There's a longstanding myth that as you grow older, you slowly become more conservative in your outlook. Life bends and softens you in many ways and your political opinion is just one of many things to "suffer" under time's oppressive rule. Where you once were out in the streets rallying, you're now content to prescribe your own remedy from the comfort of your living room.
If there was no available data to debunk the notion, rapper Common in 2014 would serve as a terrific case study. 20 years after he made waves with the iconic "I Used to Love H.E.R." he kickstarted this year with the Spartan march of "War". And if that full-fledged political condemnation weren't enough, follow up track "Made in Black America" with Black Hippy rapper Ab-Soul helped keep boots firmly on the ground. New track "Kingdom", again produced by longtime collaborator No I.D., proves Common's manifesto for upcoming LP Nobody Smiling hasn't been crafted on accident. Right away fervent gospel vocals signal that the urban terror Common so often documents hasn't disappeared. "Second row of the church with my hood on, my homie used to rap he used to get put on, at his funeral listening to this church song," he exasperatedly proclaims as I.D.'s drums boldly pump. As he documents all the "keys for my life to end," the South Side Chicago native is readily aware of what that particular article of clothing can do. At its most negligible it may get you stray looks and send people to the other side of the street; at its worst it can get you killed.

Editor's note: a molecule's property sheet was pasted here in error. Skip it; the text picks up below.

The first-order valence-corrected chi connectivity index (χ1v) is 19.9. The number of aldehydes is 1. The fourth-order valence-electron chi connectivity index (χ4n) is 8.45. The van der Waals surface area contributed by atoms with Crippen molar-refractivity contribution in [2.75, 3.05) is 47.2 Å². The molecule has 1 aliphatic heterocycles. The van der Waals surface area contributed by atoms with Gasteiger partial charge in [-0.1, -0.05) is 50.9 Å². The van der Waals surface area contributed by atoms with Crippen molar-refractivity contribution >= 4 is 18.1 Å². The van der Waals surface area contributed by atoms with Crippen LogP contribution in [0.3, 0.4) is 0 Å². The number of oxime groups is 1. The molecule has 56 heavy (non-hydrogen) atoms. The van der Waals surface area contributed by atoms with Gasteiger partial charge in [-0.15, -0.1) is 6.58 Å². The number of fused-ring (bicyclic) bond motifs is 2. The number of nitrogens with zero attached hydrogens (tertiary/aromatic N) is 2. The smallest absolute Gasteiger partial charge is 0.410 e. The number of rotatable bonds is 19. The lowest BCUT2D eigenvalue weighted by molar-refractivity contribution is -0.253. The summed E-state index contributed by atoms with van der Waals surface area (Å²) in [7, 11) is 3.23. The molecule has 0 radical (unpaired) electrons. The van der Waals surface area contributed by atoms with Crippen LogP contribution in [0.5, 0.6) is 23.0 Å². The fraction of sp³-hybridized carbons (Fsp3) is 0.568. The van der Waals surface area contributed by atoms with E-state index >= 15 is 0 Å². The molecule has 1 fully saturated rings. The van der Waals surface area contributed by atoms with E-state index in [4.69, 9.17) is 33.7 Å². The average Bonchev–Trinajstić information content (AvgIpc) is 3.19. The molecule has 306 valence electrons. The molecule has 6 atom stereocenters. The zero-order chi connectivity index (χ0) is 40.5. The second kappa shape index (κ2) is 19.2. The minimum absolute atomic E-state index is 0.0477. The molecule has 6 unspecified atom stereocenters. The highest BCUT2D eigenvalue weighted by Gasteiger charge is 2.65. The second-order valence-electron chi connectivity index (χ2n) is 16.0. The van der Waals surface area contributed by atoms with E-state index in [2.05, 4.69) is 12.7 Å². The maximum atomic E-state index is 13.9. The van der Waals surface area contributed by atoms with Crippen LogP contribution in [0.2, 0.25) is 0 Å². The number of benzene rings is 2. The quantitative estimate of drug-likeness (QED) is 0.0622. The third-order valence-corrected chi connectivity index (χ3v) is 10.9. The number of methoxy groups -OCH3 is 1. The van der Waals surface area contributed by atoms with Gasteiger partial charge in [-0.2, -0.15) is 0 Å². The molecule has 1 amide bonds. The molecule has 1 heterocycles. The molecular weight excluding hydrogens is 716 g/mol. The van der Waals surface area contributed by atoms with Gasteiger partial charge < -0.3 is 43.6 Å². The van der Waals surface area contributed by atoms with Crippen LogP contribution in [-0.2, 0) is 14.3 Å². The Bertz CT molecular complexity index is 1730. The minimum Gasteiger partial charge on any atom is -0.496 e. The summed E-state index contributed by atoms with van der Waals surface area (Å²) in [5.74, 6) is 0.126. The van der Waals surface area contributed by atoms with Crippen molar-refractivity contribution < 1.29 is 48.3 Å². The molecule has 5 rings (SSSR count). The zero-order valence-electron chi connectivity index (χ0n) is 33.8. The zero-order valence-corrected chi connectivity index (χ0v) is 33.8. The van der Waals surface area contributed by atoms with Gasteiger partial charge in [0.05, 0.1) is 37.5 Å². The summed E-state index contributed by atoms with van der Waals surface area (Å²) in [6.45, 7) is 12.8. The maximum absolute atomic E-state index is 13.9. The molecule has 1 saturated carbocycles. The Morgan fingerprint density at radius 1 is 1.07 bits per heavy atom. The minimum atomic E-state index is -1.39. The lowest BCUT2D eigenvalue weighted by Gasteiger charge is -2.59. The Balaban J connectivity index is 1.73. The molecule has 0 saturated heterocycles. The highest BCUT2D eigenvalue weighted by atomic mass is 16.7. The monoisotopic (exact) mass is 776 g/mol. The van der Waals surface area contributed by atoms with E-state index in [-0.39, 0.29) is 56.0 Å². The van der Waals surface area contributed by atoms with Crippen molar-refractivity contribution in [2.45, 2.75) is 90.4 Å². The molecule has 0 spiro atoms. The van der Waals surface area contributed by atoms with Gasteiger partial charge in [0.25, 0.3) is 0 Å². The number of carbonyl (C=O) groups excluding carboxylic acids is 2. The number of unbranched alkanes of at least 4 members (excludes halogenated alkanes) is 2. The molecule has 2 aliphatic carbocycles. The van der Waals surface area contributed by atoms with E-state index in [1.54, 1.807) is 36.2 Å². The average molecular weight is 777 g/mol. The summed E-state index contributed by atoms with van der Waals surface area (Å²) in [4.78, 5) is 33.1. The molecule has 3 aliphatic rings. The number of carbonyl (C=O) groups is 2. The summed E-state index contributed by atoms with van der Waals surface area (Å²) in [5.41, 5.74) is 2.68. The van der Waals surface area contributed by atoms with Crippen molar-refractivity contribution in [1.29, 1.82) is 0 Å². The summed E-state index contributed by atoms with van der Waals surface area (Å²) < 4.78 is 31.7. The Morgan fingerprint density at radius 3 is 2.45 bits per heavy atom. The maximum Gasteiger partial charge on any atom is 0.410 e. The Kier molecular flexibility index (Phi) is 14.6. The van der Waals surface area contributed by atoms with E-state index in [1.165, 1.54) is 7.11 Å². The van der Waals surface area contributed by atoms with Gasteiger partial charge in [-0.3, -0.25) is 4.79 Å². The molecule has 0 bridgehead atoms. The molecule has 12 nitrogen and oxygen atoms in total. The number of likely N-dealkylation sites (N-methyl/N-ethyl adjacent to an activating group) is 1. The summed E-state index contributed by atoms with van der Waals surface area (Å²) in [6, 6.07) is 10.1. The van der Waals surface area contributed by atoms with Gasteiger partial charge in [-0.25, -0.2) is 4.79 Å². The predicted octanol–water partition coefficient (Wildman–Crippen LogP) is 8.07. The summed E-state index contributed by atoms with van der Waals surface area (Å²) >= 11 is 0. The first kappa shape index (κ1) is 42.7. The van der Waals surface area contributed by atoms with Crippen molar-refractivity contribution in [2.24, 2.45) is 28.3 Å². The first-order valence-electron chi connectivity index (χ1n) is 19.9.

But Common's 42, far from the brash adolescent people like Mark Cuban seemed to be worried about. Guest Vince Staples isn't. The Odd Future-interloper is the one who can't breathe, looking over his own shoulder while people cast sideways glances at him. His concerns are far more perilous. In his adroit verse, he wakes up "afraid of seeing my name on the news," worried another family member could end up either dead or in jail at any moment. As he "plays with a revolver" it's clear he's not embracing fake thug posturing, but fighting for survival in a Malcolm X sense. Living in such a fraught environment Staples can't imagine making it to Common's age, let alone 30. He's too worried about making it to tomorrow.
Nobody Smiling drops sometime in 2014.